Leaders TV showdowns ‘should be enshrined in law’

A LABOUR government would take legal steps to ensure TV leaders’ debates become a permanent feature in general election campaigns, Ed Miliband has announced.

David Cameron, Nick Clegg and Gordon Brown after live 2010 televised debate. Picture: AFP
David Cameron, Nick Clegg and Gordon Brown after live 2010 televised debate. Picture: AFP

Mr Miliband will move to put “fair and impartial leaders’ debates” on a statutory footing in an effort to avoid them becoming subject to the kind of political wrangling that has characterised the programmes scheduled for next month in the run-up to polling day.

The new system would work on similar lines to the current rules for planning the number, length and timing of party political broadcasts.

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That would mean parties are consulted but not given the right to veto the debates taking place.

This could be done by establishing the Broadcasters’ Liaison Group as a trust in statute so it is the recognised legal body for deciding dates, format, volume and attendees of the debates.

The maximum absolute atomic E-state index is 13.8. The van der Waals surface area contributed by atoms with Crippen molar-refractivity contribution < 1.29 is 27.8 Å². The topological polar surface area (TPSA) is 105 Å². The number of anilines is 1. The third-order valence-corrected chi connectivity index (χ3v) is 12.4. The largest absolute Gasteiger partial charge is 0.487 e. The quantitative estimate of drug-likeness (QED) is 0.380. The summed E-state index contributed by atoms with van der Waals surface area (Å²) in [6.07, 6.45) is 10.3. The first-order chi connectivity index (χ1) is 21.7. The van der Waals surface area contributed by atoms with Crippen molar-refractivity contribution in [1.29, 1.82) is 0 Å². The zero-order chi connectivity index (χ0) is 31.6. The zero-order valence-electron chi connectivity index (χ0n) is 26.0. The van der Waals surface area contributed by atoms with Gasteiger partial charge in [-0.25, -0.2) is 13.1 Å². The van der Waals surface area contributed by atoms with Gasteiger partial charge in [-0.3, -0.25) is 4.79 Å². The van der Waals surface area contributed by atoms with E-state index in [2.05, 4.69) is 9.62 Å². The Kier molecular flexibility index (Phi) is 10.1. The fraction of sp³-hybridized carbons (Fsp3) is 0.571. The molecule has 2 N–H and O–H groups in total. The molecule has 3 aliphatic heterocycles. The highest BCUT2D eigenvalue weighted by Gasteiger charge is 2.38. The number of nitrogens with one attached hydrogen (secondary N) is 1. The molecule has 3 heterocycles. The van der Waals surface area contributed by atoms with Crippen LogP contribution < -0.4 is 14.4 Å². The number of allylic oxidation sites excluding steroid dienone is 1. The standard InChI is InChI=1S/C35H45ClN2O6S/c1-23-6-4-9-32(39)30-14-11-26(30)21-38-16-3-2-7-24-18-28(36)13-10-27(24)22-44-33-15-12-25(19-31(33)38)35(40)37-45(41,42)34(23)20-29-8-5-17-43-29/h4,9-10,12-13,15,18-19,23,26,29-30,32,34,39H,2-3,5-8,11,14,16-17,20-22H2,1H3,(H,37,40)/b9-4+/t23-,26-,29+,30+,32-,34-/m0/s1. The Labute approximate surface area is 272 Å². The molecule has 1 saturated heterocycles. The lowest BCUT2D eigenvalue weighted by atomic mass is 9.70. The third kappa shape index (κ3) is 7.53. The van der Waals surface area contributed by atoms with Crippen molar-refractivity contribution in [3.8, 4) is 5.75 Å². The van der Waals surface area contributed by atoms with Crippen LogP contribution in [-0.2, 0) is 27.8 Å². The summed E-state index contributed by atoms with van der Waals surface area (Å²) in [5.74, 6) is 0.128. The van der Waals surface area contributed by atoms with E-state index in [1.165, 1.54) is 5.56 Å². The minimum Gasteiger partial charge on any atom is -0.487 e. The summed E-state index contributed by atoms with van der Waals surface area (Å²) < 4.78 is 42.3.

A Labour government would set a deadline of 2017 for changes to be put in place, giving more than enough time to plan the debates for a 2020 election.

The four broadcasters - the BBC, ITV, Sky and Channel 4 - have said they will stick to their previously-announced plans for three debates during the election campaign. They are now urging the Prime Minister to “reconsider” his refusal to take part in these shows, including a head-to-head with Mr Miliband.

The BBC is expected to stop short of “empty chairing” the Prime Minister if he does not participate and is reportedly considering giving him his own election programme to meet strict rules on impartiality during election campaigns.